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The Black Scholes model assumes the following underlying dynamics, known as Geometric Brownian Motion: $$dS_t=S_t(\mu dt+\sigma dW_t)$$

Then the solution is given: $$S_t=S_0\,e^{\left(\mu-\frac{\sigma^2}{2}\right)t+\sigma W_t}$$

It can be shown by Ito Lemma on function $f(t,W_t)=\ln S_t$ that this solution is correct as it leads to above dynamics.

But how do we solve the above SDE originally to find this solution?

Guessing the above solution to apply Ito seems unlikely to me.

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By applying Ito's Lemma on $f(t,x) = \ln x$ we get $$d(\ln S_t) = \frac{1}{S_t}dS_t - \frac{1}{2}\frac{1}{S_t^2}dS_tdS_t$$ Substituting the expression for $dS_t$ we obtain $$d(\ln S_t) = (\mu-\frac{1}{2}\sigma^2)dt + \sigma dW_t$$

This is an expression that you can integrate in a straightforward way if you know $\mu$ and $\sigma$. That leads to the expression for $S_t$ you had in your question.

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Although very few SDEs have exact solutions, those that do are often found using some ansatz -- as is common for deterministic ODEs.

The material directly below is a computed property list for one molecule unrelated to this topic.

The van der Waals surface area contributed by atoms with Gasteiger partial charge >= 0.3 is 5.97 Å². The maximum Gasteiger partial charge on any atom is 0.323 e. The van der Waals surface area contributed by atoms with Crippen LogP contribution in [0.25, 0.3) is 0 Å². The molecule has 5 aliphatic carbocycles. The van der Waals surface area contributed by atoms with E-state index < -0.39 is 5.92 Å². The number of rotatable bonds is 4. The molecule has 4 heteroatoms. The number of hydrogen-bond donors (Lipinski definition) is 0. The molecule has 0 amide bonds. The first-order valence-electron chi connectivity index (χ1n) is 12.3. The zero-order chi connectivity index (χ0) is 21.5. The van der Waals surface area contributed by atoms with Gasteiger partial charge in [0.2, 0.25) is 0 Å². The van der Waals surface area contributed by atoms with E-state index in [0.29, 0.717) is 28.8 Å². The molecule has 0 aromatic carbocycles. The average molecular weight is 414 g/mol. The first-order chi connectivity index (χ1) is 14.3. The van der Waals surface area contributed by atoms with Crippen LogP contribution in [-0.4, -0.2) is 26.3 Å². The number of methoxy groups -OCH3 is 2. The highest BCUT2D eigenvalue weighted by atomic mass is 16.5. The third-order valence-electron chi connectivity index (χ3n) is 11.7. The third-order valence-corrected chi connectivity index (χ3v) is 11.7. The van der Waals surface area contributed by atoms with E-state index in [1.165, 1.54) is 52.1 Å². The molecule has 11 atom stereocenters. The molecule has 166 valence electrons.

Without making the a priori choice of $\ln(S_t)$ you would use an ansatz like

$$S_t = X_te^{\sigma W_t},$$

where $X_t$ is a deterministic function. Apply Ito's lemma to $f(t,w) = A_te^{\sigma w}.$ Then

$$d(X_te^{\sigma W_t}) = \frac{dX_t}{dt}e^{\sigma W_t}dt + \sigma X_te^{\sigma W_t}dW_t+\frac1{2}\sigma^2X_te^{\sigma W_t}dt.$$

Comparing with the SDE for $S_t$, we find

$$\frac1{X_t}\frac{dX_t}{dt}+\frac1{2}\sigma^2= \mu,$$

with solution

$$ X_t = X_0e^{(\mu - \frac1{2}\sigma^2)t}.$$

Then $S_0 = X_0e^{\sigma W_0}=X_0$ and the solution is

$$ S_t = S_0e^{(\mu - \frac1{2}\sigma^2)t}e^{\sigma W_t}.$$

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  • $\begingroup$ I solve the differential equation from the beginning. T is the maturation time of the credit. In the Vasicek model the solution is the same except that there is an exponent term that is $\sqrt{T}$ obtained $e^{\sigma W_t \sqrt{T}}$. Do you know how to get that missing term in this case? $\endgroup$ – Carmen González Apr 21 '19 at 12:23

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